Quantification of CO2 uptake by enhanced weathering of silicate minerals applied to acidic soils
Research output: Contribution to journal › Journal article › peer-review
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The application of ground silicate minerals to agricultural soils has been proposed as a method for taking up CO2 by enhancing the weathering rate of these minerals through their exposure to soil acids. Alternatively, glacial rock flour, a finely grained material which is abundantly available without the need for energy-intensive grinding, could be used. However, simple and inexpensive methods for determining the amount of CO2 taken up as a result of weathering of applied minerals are still needed, and the impact of non-carbonic acids on CO2 uptake has yet to be accounted for. Here, we present a protocol for correcting estimates of CO2 uptake due to enhanced mineral weathering to account for weathering by non-carbonic soil acids. We determine that soils with a pH below 6.3 need correction for weathering by other acids than carbonic acid and that, given the impact of non-carbonic acids, soils with a pH below 5.2 may not be ideal candidates for mineral applications aimed at CO2 uptake, depending on the pCO2. We report an estimated CO2 uptake of 728 kg CO2 ha−1 after the application of 50 tons ha−1 of Greenlandic glacial rock flour to an acidic, sandy soil in Denmark over 3 years.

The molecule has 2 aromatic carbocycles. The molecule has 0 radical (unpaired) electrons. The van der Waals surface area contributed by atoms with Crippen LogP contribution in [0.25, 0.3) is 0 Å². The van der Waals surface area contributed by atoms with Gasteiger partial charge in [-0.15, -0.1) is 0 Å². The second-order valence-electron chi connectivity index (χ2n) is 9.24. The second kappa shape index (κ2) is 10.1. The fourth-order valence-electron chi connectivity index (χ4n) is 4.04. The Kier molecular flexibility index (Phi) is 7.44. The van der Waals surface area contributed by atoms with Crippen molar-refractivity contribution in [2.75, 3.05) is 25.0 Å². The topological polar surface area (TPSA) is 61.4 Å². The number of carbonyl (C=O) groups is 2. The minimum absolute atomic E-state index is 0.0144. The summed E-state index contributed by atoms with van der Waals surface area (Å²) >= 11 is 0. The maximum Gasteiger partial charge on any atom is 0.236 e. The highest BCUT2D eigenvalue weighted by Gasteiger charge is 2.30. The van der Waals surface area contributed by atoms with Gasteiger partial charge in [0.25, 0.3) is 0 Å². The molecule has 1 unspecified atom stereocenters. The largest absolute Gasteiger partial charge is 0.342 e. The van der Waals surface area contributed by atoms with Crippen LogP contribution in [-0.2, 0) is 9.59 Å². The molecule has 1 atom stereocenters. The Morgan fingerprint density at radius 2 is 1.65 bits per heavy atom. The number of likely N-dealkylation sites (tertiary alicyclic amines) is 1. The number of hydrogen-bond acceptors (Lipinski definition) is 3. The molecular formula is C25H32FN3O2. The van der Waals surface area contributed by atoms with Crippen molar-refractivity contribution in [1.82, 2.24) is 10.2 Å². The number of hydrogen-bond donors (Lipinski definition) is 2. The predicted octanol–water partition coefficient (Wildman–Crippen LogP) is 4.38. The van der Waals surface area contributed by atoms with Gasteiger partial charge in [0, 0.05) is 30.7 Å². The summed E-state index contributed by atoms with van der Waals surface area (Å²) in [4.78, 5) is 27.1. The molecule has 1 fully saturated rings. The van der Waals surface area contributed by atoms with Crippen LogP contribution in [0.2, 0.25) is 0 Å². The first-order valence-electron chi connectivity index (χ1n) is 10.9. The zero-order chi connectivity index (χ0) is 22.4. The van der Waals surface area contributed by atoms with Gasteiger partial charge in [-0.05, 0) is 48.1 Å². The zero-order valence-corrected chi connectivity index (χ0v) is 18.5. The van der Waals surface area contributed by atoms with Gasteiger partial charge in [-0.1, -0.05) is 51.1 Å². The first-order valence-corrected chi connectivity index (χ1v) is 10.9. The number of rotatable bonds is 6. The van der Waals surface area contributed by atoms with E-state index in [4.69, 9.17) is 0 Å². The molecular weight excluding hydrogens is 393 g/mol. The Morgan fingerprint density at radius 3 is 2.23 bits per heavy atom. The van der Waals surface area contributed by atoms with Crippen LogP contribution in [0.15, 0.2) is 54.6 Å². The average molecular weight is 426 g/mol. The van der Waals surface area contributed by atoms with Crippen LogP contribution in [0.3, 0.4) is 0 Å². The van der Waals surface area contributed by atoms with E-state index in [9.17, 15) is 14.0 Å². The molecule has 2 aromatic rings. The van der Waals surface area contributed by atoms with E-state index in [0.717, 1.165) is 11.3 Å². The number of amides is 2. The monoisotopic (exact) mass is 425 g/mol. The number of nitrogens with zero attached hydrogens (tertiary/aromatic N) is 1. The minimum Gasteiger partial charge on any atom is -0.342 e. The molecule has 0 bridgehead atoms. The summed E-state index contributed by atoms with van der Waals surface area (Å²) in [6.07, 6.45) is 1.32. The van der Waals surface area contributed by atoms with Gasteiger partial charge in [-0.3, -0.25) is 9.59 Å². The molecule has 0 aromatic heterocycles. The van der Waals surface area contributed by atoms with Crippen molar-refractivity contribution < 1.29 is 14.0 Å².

|Journal||International Journal of Greenhouse Gas Control|
|Number of pages||10|
|Publication status||Published - 2023|
- Alkalinity, Carbon sequestration, Enhanced rock weathering, Glacial rock flour, Silicate minerals, Soil amendment